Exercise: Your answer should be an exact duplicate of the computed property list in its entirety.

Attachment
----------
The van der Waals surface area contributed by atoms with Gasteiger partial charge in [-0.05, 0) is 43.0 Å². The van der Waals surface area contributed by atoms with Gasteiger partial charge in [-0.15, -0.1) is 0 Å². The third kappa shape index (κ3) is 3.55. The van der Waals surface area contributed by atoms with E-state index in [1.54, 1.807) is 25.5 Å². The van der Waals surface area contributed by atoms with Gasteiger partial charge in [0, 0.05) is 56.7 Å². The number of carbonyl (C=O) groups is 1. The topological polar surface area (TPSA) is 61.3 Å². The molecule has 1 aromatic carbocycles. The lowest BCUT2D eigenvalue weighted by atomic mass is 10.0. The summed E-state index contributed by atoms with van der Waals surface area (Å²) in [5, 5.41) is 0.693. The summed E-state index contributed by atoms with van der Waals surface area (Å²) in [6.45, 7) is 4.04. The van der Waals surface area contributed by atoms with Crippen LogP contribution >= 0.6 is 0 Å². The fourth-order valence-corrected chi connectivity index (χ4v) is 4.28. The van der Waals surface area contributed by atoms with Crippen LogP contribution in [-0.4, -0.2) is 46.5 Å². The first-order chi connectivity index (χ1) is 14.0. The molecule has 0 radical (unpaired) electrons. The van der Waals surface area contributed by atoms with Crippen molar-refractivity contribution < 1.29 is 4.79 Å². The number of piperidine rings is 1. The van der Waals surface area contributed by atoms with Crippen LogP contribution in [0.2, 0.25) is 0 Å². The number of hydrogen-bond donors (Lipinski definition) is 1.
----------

The van der Waals surface area contributed by atoms with Gasteiger partial charge in [-0.05, 0) is 43.0 Å². The van der Waals surface area contributed by atoms with Gasteiger partial charge in [-0.15, -0.1) is 0 Å². The third kappa shape index (κ3) is 3.55. The van der Waals surface area contributed by atoms with E-state index in [1.54, 1.807) is 25.5 Å². The van der Waals surface area contributed by atoms with Gasteiger partial charge in [0, 0.05) is 56.7 Å². The number of carbonyl (C=O) groups is 1. The topological polar surface area (TPSA) is 61.3 Å². The molecule has 1 aromatic carbocycles. The lowest BCUT2D eigenvalue weighted by atomic mass is 10.0. The summed E-state index contributed by atoms with van der Waals surface area (Å²) in [5, 5.41) is 0.693. The summed E-state index contributed by atoms with van der Waals surface area (Å²) in [6.45, 7) is 4.04. The van der Waals surface area contributed by atoms with Crippen LogP contribution >= 0.6 is 0 Å². The fourth-order valence-corrected chi connectivity index (χ4v) is 4.28. The van der Waals surface area contributed by atoms with Crippen LogP contribution in [-0.4, -0.2) is 46.5 Å². The first-order chi connectivity index (χ1) is 14.0. The molecule has 0 radical (unpaired) electrons. The van der Waals surface area contributed by atoms with Crippen molar-refractivity contribution < 1.29 is 4.79 Å². The number of piperidine rings is 1. The van der Waals surface area contributed by atoms with Crippen LogP contribution in [0.2, 0.25) is 0 Å². The number of hydrogen-bond donors (Lipinski definition) is 1.